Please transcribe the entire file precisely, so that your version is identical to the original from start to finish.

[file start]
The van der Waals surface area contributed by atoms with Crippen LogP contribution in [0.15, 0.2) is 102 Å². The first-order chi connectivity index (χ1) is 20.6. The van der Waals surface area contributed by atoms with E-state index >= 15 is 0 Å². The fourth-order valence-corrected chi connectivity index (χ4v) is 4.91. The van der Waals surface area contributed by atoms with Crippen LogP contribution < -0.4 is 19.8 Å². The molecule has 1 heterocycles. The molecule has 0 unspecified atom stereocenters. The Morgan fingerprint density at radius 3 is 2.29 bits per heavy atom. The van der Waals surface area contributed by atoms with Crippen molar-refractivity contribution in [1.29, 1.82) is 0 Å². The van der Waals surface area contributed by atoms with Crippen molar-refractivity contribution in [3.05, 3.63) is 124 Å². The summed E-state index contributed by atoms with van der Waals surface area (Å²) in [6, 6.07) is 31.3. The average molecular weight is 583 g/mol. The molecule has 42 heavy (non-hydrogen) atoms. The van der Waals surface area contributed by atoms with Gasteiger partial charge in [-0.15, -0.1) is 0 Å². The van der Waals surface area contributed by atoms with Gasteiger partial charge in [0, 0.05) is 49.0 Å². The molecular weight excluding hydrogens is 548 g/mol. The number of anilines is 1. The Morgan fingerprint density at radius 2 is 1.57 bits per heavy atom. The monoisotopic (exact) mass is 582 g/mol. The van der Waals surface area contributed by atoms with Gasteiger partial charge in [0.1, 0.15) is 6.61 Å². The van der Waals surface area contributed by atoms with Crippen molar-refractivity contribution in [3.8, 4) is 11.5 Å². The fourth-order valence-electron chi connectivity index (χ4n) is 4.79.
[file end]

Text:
The van der Waals surface area contributed by atoms with Crippen LogP contribution in [0.15, 0.2) is 102 Å². The first-order chi connectivity index (χ1) is 20.6. The van der Waals surface area contributed by atoms with E-state index >= 15 is 0 Å². The fourth-order valence-corrected chi connectivity index (χ4v) is 4.91. The van der Waals surface area contributed by atoms with Crippen LogP contribution < -0.4 is 19.8 Å². The molecule has 1 heterocycles. The molecule has 0 unspecified atom stereocenters. The Morgan fingerprint density at radius 3 is 2.29 bits per heavy atom. The van der Waals surface area contributed by atoms with Crippen molar-refractivity contribution in [1.29, 1.82) is 0 Å². The van der Waals surface area contributed by atoms with Crippen molar-refractivity contribution in [3.05, 3.63) is 124 Å². The summed E-state index contributed by atoms with van der Waals surface area (Å²) in [6, 6.07) is 31.3. The average molecular weight is 583 g/mol. The molecule has 42 heavy (non-hydrogen) atoms. The van der Waals surface area contributed by atoms with Gasteiger partial charge in [-0.15, -0.1) is 0 Å². The van der Waals surface area contributed by atoms with Gasteiger partial charge in [0, 0.05) is 49.0 Å². The molecular weight excluding hydrogens is 548 g/mol. The number of anilines is 1. The Morgan fingerprint density at radius 2 is 1.57 bits per heavy atom. The monoisotopic (exact) mass is 582 g/mol. The van der Waals surface area contributed by atoms with Gasteiger partial charge in [0.1, 0.15) is 6.61 Å². The van der Waals surface area contributed by atoms with Crippen molar-refractivity contribution in [3.8, 4) is 11.5 Å². The fourth-order valence-electron chi connectivity index (χ4n) is 4.79.